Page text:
I'm unsure what this is called, but the situation is the following:

I want to have a Raspberry Pi + WiFi USB Module connect to a WiFi network.. then share that connection with another router that is connected via Ethernet.. (A spare DIR-655 to be exact).

Is this a gateway? Do I plug the ethernet into my router's "Internet" Port?

3 Answers 3


You're describing a wireless bridge between the RPi's Ethernet and wireless interfaces. Simply using normal Ethernet Layer 2 bridging (e.g. bridge-utils) won't work due to wifi design limitations, however you can achive the same effect via Proxy ARP. Proxy ARP is a routed (Layer 3) solution, but works for all IP traffic: see https://wiki.debian.org/BridgeNetworkConnectionsProxyArp for details, but it is as simple as:

$ sudo apt-get install parprouted dhcp-helper avahi-daemon

Edit /etc/network/interfaces to configure the interfaces:

auto lo
iface lo inet loopback

auto eth0
allow-hotplug eth0
iface eth0 inet manual

auto wlan0
allow-hotplug wlan0
iface wlan0 inet dhcp
  wpa-conf /etc/wpa_supplicant/wpa_supplicant.conf
  post-up /usr/sbin/parprouted eth0 wlan0
  post-down /usr/bin/killall /usr/sbin/parprouted
  # clone the dhcp-allocated IP to eth0 so dhcp-relay will relay for the correct subnet
  post-up /sbin/ip addr add $(/sbin/ip addr show wlan0 | perl -wne 'm|^\s+inet (.*)/| && print $1')/32 dev eth0
  post-down /sbin/ifdown eth0

Edit /etc/sysctl.d/local.conf to enable IP forwarding:


Enable DHCP relay: /etc/default/dhcp-helper

# relay dhcp requests as broadcast to wlan0

Edit /etc/avahi/avahi-daemon.conf to enable mDNS relaying:


Reboot, and hosts connected to the bridge's ethernet should acquire a DHCP address and have full IP connectivity!

You can connect another router to the Pi's Ethernet, in which case you'd very likely want to use that router's WAN port connected to the Pi (dont use the LAN ports - you're likely to end up with duelling DHCP servers at the least). If all you're doing is connecting multiple hosts via the Pi, just use a switch.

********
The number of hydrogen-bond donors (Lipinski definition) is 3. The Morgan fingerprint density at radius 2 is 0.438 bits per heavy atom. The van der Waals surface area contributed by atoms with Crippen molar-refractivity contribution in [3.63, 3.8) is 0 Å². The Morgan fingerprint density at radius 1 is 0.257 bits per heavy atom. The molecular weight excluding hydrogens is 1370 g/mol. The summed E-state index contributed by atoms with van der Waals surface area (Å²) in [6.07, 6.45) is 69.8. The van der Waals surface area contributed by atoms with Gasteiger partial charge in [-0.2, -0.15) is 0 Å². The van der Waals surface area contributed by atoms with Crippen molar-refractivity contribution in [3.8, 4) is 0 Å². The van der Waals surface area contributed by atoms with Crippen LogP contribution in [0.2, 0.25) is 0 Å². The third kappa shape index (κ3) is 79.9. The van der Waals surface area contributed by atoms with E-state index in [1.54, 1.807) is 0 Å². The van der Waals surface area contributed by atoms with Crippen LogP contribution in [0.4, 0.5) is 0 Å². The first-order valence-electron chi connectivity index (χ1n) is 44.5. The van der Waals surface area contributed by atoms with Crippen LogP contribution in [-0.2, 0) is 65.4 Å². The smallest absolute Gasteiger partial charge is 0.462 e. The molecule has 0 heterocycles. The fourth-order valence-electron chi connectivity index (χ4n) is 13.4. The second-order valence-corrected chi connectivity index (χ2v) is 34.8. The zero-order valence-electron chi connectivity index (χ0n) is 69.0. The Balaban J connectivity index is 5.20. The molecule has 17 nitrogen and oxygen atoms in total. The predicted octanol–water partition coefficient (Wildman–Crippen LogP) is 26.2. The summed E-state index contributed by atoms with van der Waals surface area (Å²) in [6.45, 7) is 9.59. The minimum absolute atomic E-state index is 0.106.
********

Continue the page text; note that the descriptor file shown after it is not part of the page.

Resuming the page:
• thank you, should I have the wpa-ssid and wpa-psk entries somewhere in there as well? right now they were underneath iface wlan0 inet dhcp
    – Erik
    Aug 16, 2015 at 4:07
  • The wlan interface config should be unchanged, that is the wpa-* items should remain under iface wlan .... In my example I'm using the separate conf file rather than individual wpa-* entries. Once the wifi interface is working, just add the post-up and post-down bits (though the post-down items aren't strictly required to "just make it work"), make the other listed changes, reboot and it should be good to go.
    – Ben
    Aug 18, 2015 at 1:02
  • It's been good to go, got it working! Just wanted to double check my thoughts on those particular params. Thanks again
    – Erik
    Aug 18, 2015 at 6:51
  • You also need to enable poxy_arp in sysctl: net.ipv4.conf.all.proxy_arp=1 Mar 11, 2019 at 18:01
  • And also had to wait before copying ip address of wlan0 to eth0. This is my post-up line: post-up /usr/sbin/parprouted eth0 wlan0 && /bin/sleep 3 && /sbin/ip addr add $(/sbin/ip addr show wlan0 | /usr/bin/perl -wne 'm|^\s+inet (.*)/| && print $1')/32 dev eth0 Mar 11, 2019 at 18:07

Yo can use OpenWRT. Connect the raspi to the Wi-Fi network and then, configure eth to give dhcp to the router. You will need to allow "forwarding" between networks in firewall config or just try to "bridge" Wi-Fi and eth if you're getting dhcp from the main wireless router.

Wi-FI Router > Usb Pi > Router Wan. Don't expect to get more than 10Mbps.

Let me know if you need any help.

  • Would I load open wrt on the router, the pi, or both? The dir655 doesn't support it.. But I can get another router if needed
    – Erik
    Jul 28, 2015 at 14:12
  • Load OpenWrt to pi. If you can get another router, buy one that could act as a "Client". It will connect to Wi-Fi and give network to lan ports. In specifications look at "Wireless Modes". You need: Bridge with AP/ Client. If you can manage de main router, you only need an access point like TL-WA901ND. If you need more than one rj45 port, use a switch behind the AP. With it, you can use the pi for another project ;-)
    – edumgui
    Jul 29, 2015 at 8:38
  • I went with the debian based solution as it made more utility for the pi overall.. but thank you.
    – Erik
    Aug 18, 2015 at 6:50

If understand correctly you're asking for using the raspberry pi a wireless access point, in that case there are many tutorials for you to choose from, e.g:

  • No, the pi will consume WiFi... Not serve it.
    – Erik
    Jul 28, 2015 at 16:58

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